Poll: Abortion Rights Widely Supported Across Demographics

Abortion-rights protesters get ready to march to the Iowa governor’s mansion, Friday, June 24, 2022, in Des Moines, Iowa. (AP Photo/Charlie Neibergall)

A large majority of Americans (78%), across the board, believe whether women can have abortions should be left up to the woman and her doctor, according to a recently released poll conducted by ABC News and the Washington Post.

The second poll option, “regulated by law,” was the minority opinion across race, education, religious, regional, and partisan demographics. A third poll option was “no opinion, “but it was in the single digits for every category.

Smaller majorities across the same demographics said mifepristone, the first pill used in most medication abortions, should remain on the market.

The poll was conducted between April 28 and May 3 this year, with 1,006 adults and a 3.5% margin of error.


Even among Republicans, 58% say the decision should be left up to a woman and her doctor, with 37% saying it should be regulated by law.

Similarly, 60% of people who said they were conservatives said women and doctors should make the choice. The slimmest majority were those who identified as conservative Republicans, but it was still a 53% majority.

For moderates, 83% said they supported the decision being between doctors and patients while 96% of liberals agreed. Eighty-nine percent of moderate/conservative Democrats and 82% of Independents agreed women and doctors should make the decision about abortion.

People were asked whether they leaned toward the Democratic or Republican Parties and even 61% of those who leaned Republican said they thought the decision whether or not a woman can have an abortion shouldn’t be regulated by law.


When it comes to religion, the majority of religious people also support abortion rights. This includes 74% of white Catholics, 83% of white non-evangelical Protestants, and 56% of white evangelical protestants.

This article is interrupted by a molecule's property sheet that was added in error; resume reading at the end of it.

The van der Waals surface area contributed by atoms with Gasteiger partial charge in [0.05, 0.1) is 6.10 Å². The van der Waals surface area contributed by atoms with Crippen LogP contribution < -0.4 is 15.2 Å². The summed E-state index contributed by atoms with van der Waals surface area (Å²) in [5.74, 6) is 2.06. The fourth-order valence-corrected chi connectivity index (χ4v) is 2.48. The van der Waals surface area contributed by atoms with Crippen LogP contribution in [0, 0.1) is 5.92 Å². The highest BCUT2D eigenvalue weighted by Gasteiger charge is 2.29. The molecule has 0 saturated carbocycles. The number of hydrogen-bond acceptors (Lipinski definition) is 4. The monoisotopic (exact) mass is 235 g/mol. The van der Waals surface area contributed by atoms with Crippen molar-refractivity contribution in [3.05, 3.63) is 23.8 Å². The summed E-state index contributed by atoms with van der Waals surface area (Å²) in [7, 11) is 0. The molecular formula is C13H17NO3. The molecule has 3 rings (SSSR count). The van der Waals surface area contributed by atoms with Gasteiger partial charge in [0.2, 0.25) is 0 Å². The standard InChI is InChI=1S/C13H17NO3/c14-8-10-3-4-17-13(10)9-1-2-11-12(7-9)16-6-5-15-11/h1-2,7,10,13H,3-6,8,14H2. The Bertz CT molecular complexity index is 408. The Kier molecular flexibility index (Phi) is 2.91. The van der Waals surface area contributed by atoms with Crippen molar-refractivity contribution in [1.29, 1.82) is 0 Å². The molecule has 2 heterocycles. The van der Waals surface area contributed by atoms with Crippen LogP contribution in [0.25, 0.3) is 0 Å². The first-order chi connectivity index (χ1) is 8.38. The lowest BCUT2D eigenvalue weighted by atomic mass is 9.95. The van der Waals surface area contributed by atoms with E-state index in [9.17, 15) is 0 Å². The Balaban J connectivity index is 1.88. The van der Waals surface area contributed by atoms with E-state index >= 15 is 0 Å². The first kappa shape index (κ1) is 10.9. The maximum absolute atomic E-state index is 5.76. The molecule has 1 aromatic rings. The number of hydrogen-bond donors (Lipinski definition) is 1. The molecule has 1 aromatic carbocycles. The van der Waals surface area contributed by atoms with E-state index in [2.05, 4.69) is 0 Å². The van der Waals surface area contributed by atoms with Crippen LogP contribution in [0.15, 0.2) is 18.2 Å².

The non-religious were more in favor of abortion rights, with 92% saying it should be up to the woman and her doctor.


Majorities held across race and ethnicity lines, too, and were a bit more stable. Seventy-five percent of white and Hispanic respondents said they were in favor of abortion being a decision left up to patients and their doctors. The number was 82% for the total non-white respondents.

Only 22% of Hispanic respondents said the decision should be regulated by law, followed by 20% of white respondents and 15% of total non-white respondents.


The biggest difference here comes for white women and whether they have college educations.

Seventy-one percent of white, non-college-graduate women said abortion should be a woman’s choice, with 23% saying it should be regulated. For white women who have graduated college, 82% said the decision should be a woman’s choice and only 16% said there should be laws regulating the decision.

Non-college-graduate white men also support abortion rights in a big majority of 74% with 20% saying it should be regulated by law. The numbers aren’t much different for white men with college degrees; 75% say they support abortion rights.

Urban/rural divide

Overall, 67% of respondents from rural areas, 77% from suburban areas, and 82% from urban areas say women and their doctors should be in charge of deciding whether or not a woman can have an abortion.

Regionally, 76% of Midwesterners think the decision belongs to women and doctors, with 74% of Southerners, 80% of Northeasterners and 83% of Westerners agreeing.


Least surprising is the age breakdown, though it is also strong majorities across from age 18 to the over 65 groups. In total, 81% of respondents ages 18-39, 75% ages 40-64 and 77% ages 65+ are in favor of women and doctors making abortion decisions, not laws.


Nikoel Hytrek

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